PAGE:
1.2 But Where Are You Really From?
The theme of our first release was so popular, we've decided to do a second run of new stories! After the initial SIX features in Schema Magazine InDepth, we received a ton of great feedback from our readers who let us know that these stories truly resonated with their complex identities as 1.5 - and 2nd - Gens. In our opinion, it's a quintessential experience for many, not just in Canada, but also all around the world. Jen Sookfong Lee, the author of End of East, best describes her experience in her Intro to the series:
Many of us know that feeling, that combination of anger, resentment, hesitation and confusion that bubbles up from your gut whenever someone asks you the question, "Where are you from?" Yes, it's a simple question, and, yes, you know that the answer can be simple as well, but that's not the problem. Before you even open your mouth to respond, a very familiar thought runs circles inside your head, "No matter what I say, this person will not understand."
If you're reading Jen's intro and nodding your head in understanding, we want to hear your but-where-are-you-really-from story. Most cultural navigators have a really great story, and it's far more common than you think, yet they're all so unique. To help get your creative juices flowing, check out this video by the Asia Society called What's Your Story?:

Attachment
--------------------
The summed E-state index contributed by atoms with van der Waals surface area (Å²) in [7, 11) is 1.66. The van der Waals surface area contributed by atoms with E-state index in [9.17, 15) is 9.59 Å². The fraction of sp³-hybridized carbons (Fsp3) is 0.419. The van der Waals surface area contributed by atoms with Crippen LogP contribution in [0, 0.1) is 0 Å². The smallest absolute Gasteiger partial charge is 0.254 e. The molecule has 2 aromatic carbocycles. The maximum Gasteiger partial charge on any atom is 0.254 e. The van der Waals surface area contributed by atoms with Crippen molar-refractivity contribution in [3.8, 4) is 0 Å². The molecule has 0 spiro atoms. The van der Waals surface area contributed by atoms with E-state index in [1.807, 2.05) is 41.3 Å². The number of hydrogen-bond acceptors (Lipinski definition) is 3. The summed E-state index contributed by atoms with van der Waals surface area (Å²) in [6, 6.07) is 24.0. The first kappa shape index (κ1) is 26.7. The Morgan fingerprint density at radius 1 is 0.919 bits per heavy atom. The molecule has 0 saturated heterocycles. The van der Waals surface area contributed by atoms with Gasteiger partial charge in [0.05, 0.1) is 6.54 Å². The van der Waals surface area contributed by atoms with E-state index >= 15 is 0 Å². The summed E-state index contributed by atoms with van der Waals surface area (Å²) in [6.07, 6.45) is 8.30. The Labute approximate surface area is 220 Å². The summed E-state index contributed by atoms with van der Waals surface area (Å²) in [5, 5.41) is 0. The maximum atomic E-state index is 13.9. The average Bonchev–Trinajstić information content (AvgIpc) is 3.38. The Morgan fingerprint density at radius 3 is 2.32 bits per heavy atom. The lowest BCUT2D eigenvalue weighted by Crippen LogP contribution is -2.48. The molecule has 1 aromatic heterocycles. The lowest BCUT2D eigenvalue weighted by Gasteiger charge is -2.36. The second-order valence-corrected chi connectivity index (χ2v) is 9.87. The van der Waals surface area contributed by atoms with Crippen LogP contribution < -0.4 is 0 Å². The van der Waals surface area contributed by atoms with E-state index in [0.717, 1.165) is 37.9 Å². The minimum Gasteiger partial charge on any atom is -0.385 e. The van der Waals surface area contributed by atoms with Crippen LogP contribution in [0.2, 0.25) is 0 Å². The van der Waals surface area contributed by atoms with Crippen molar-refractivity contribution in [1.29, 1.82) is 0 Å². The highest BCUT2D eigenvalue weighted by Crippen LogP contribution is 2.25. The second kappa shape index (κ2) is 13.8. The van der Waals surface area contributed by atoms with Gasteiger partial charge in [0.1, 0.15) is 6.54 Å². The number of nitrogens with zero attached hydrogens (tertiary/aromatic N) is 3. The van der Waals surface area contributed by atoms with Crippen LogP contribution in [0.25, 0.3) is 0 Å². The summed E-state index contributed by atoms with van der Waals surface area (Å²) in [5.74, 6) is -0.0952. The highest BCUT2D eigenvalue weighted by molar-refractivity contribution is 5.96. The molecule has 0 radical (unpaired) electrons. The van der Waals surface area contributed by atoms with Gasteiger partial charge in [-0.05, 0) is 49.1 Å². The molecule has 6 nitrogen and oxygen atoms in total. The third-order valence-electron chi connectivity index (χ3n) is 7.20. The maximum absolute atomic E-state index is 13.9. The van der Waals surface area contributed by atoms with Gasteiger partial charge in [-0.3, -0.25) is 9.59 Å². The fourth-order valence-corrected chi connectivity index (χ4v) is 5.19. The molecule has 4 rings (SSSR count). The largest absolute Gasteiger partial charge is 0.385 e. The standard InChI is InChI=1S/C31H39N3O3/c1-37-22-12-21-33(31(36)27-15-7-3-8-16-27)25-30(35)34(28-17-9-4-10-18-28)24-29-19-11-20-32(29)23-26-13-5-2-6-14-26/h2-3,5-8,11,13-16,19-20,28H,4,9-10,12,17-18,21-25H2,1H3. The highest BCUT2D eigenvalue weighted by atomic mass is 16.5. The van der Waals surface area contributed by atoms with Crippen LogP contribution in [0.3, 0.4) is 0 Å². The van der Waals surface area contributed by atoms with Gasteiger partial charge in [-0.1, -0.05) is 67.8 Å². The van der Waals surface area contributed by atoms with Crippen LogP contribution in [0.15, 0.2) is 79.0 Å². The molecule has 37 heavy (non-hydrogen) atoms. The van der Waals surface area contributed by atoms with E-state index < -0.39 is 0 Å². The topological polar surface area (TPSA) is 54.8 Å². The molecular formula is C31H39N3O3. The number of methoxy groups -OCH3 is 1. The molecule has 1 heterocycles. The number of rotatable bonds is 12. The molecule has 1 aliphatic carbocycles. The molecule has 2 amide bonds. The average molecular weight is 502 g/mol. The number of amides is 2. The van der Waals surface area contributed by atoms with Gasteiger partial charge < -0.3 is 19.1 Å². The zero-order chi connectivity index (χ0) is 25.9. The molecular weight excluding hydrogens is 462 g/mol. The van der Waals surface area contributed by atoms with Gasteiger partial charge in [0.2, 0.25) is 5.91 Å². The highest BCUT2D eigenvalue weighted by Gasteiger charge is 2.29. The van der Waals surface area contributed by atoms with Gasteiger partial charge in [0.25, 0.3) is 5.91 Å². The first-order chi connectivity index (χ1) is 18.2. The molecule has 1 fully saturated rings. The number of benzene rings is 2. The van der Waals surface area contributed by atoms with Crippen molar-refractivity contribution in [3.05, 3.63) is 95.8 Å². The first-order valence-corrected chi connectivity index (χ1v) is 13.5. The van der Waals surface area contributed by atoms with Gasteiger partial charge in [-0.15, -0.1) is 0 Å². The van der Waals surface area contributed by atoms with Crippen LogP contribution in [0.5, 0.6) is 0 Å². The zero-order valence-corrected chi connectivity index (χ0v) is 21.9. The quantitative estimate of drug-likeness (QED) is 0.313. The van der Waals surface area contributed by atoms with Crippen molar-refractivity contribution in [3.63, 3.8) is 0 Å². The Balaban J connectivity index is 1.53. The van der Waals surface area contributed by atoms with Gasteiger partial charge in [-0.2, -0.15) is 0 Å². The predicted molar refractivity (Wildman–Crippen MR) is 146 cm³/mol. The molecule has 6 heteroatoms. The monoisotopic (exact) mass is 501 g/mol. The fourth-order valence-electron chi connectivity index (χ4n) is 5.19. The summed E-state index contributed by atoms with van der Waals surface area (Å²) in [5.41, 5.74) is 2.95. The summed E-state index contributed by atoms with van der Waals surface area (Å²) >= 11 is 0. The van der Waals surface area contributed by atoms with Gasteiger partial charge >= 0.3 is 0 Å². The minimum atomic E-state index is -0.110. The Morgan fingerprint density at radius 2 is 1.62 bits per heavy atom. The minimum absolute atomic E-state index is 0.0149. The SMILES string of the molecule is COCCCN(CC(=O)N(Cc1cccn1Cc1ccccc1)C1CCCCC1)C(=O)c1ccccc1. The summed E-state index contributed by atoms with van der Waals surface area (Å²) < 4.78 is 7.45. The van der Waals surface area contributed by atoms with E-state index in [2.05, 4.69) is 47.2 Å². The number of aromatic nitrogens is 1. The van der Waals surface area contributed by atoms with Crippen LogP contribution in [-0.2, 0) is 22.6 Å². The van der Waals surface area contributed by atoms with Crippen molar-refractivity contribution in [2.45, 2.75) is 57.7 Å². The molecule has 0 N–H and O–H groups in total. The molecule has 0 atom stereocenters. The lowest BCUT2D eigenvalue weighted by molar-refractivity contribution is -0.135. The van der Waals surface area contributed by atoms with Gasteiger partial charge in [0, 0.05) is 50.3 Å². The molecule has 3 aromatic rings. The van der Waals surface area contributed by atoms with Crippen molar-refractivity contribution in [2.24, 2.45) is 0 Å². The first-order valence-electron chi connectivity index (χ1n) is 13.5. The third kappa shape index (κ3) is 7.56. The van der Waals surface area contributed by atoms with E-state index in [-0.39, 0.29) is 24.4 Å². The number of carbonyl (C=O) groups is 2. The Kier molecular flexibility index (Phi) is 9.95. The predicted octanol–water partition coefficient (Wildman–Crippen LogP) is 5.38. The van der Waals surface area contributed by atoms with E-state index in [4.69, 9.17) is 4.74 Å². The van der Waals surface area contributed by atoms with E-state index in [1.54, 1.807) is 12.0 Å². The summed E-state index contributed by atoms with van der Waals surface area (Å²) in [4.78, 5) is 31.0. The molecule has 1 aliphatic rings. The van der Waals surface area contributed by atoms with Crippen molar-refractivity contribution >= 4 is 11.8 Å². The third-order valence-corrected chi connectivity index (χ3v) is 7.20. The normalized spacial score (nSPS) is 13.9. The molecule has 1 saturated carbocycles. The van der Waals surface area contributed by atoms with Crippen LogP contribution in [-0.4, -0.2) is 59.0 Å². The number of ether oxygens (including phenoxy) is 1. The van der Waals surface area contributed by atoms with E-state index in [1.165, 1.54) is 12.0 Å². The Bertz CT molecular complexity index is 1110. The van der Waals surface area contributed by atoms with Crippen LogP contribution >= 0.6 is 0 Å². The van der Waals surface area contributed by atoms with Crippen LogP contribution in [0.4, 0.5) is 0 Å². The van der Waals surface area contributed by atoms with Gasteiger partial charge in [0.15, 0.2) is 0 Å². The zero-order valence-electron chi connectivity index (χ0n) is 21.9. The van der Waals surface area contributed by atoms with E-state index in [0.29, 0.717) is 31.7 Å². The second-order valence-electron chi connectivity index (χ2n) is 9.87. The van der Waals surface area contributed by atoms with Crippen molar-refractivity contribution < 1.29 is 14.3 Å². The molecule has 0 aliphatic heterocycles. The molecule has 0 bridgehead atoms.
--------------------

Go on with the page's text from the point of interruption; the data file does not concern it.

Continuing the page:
Here are the submission guidelines:
Think outside the page: Tell us your story in any way you like to express your experience. Video, poetry, or photo essays - this is your story, so be creative!
Make it a story. Not an essay, but feel free to include some insightful social commentary, analysis or personal exploration. Rant, if you must. Just make sure you focus around the experience of being asked, "But where are you really from?"
For written stories - Keep it between 500 and 1500 words. Aim for as few as possible. If you have more than one story, feel free to submit them separately.
Make it personal. The more personal the experience, the more interesting it will be.
Keep it casual. Anyone can tell a good story, Just image you're emailing your closest friend about your experience. We're not looking for the most profound, or smartest-person-stories. Describe how you felt when you were asked the question, what was going on in your mind? You knew what they were asking, but you answered with "Canada" or "Vancouver" and they looked at you confused. Sound familiar? That's the nugget.
Storytellers of any and all cultural backgrounds are encouraged to submit.
Please include a short biographical note (50 to 75 words).
We accept queries on an ongoing basis. Please send any proposals, greetings, ideas and pitches directly to submit[@]schemamag.ca
If you are interested in contributing to other columns in Schema InDepth, please visit InDepth Submission Guidelines.
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